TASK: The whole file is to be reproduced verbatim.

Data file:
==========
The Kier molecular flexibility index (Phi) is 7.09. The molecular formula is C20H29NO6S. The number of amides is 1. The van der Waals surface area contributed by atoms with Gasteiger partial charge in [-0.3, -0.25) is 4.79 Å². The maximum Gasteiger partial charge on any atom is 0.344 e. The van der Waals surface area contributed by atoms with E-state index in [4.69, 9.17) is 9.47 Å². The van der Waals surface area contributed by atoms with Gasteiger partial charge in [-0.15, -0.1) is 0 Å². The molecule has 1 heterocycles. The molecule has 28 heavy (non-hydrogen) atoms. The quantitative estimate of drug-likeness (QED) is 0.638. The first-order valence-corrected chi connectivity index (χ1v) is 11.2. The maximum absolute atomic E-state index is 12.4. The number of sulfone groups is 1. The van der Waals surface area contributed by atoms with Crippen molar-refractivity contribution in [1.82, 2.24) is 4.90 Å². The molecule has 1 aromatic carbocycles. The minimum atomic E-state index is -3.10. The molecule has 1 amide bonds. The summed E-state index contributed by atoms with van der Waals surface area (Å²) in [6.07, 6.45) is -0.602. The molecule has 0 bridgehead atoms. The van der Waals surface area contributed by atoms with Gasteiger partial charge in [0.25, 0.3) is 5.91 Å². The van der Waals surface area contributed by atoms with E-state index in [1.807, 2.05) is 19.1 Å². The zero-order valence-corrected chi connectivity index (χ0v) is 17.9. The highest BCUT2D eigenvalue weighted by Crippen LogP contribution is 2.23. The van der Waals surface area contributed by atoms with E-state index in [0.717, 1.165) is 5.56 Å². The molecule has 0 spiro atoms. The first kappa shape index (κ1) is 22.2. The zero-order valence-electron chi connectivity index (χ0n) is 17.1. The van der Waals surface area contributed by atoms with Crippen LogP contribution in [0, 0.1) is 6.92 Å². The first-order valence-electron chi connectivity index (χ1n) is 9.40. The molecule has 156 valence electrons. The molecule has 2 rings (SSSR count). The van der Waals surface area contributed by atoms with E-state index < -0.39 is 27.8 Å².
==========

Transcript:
The Kier molecular flexibility index (Phi) is 7.09. The molecular formula is C20H29NO6S. The number of amides is 1. The van der Waals surface area contributed by atoms with Gasteiger partial charge in [-0.3, -0.25) is 4.79 Å². The maximum Gasteiger partial charge on any atom is 0.344 e. The van der Waals surface area contributed by atoms with E-state index in [4.69, 9.17) is 9.47 Å². The van der Waals surface area contributed by atoms with Gasteiger partial charge in [-0.15, -0.1) is 0 Å². The molecule has 1 heterocycles. The molecule has 28 heavy (non-hydrogen) atoms. The quantitative estimate of drug-likeness (QED) is 0.638. The first-order valence-corrected chi connectivity index (χ1v) is 11.2. The maximum absolute atomic E-state index is 12.4. The number of sulfone groups is 1. The van der Waals surface area contributed by atoms with Crippen molar-refractivity contribution in [1.82, 2.24) is 4.90 Å². The molecule has 1 aromatic carbocycles. The minimum atomic E-state index is -3.10. The molecule has 1 amide bonds. The summed E-state index contributed by atoms with van der Waals surface area (Å²) in [6.07, 6.45) is -0.602. The molecule has 0 bridgehead atoms. The van der Waals surface area contributed by atoms with Gasteiger partial charge in [0.25, 0.3) is 5.91 Å². The van der Waals surface area contributed by atoms with E-state index in [1.807, 2.05) is 19.1 Å². The zero-order valence-corrected chi connectivity index (χ0v) is 17.9. The highest BCUT2D eigenvalue weighted by Crippen LogP contribution is 2.23. The van der Waals surface area contributed by atoms with E-state index in [0.717, 1.165) is 5.56 Å². The molecule has 0 spiro atoms. The first kappa shape index (κ1) is 22.2. The zero-order valence-electron chi connectivity index (χ0n) is 17.1. The van der Waals surface area contributed by atoms with Crippen LogP contribution in [0, 0.1) is 6.92 Å². The first-order valence-electron chi connectivity index (χ1n) is 9.40. The molecule has 156 valence electrons. The molecule has 2 rings (SSSR count). The van der Waals surface area contributed by atoms with E-state index < -0.39 is 27.8 Å².